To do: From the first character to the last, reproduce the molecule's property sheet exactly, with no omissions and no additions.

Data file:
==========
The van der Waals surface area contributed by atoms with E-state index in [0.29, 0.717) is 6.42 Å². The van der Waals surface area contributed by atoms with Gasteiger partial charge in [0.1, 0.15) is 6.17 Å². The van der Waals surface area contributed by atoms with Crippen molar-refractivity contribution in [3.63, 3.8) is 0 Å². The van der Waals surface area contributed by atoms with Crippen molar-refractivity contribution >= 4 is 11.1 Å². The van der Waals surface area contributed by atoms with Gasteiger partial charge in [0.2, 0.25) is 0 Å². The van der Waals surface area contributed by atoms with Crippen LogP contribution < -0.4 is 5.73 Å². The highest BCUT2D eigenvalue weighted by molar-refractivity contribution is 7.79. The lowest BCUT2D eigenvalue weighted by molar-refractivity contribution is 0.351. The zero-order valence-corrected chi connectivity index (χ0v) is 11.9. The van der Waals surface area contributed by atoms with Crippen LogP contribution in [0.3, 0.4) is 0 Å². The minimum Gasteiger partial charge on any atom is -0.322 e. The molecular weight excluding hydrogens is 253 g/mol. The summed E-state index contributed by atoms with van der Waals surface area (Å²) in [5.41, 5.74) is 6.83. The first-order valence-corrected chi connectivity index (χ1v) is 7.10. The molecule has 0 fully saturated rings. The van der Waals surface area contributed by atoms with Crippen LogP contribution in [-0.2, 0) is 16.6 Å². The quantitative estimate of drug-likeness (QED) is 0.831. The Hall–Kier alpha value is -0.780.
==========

The van der Waals surface area contributed by atoms with E-state index in [0.29, 0.717) is 6.42 Å². The van der Waals surface area contributed by atoms with Gasteiger partial charge in [0.1, 0.15) is 6.17 Å². The van der Waals surface area contributed by atoms with Crippen molar-refractivity contribution in [3.63, 3.8) is 0 Å². The van der Waals surface area contributed by atoms with Crippen molar-refractivity contribution >= 4 is 11.1 Å². The van der Waals surface area contributed by atoms with Gasteiger partial charge in [0.2, 0.25) is 0 Å². The van der Waals surface area contributed by atoms with Crippen LogP contribution < -0.4 is 5.73 Å². The highest BCUT2D eigenvalue weighted by molar-refractivity contribution is 7.79. The lowest BCUT2D eigenvalue weighted by molar-refractivity contribution is 0.351. The zero-order valence-corrected chi connectivity index (χ0v) is 11.9. The van der Waals surface area contributed by atoms with Crippen LogP contribution in [0.3, 0.4) is 0 Å². The minimum Gasteiger partial charge on any atom is -0.322 e. The molecular weight excluding hydrogens is 253 g/mol. The summed E-state index contributed by atoms with van der Waals surface area (Å²) in [5.41, 5.74) is 6.83. The first-order valence-corrected chi connectivity index (χ1v) is 7.10. The molecule has 0 fully saturated rings. The van der Waals surface area contributed by atoms with Crippen LogP contribution in [-0.2, 0) is 16.6 Å². The quantitative estimate of drug-likeness (QED) is 0.831. The Hall–Kier alpha value is -0.780.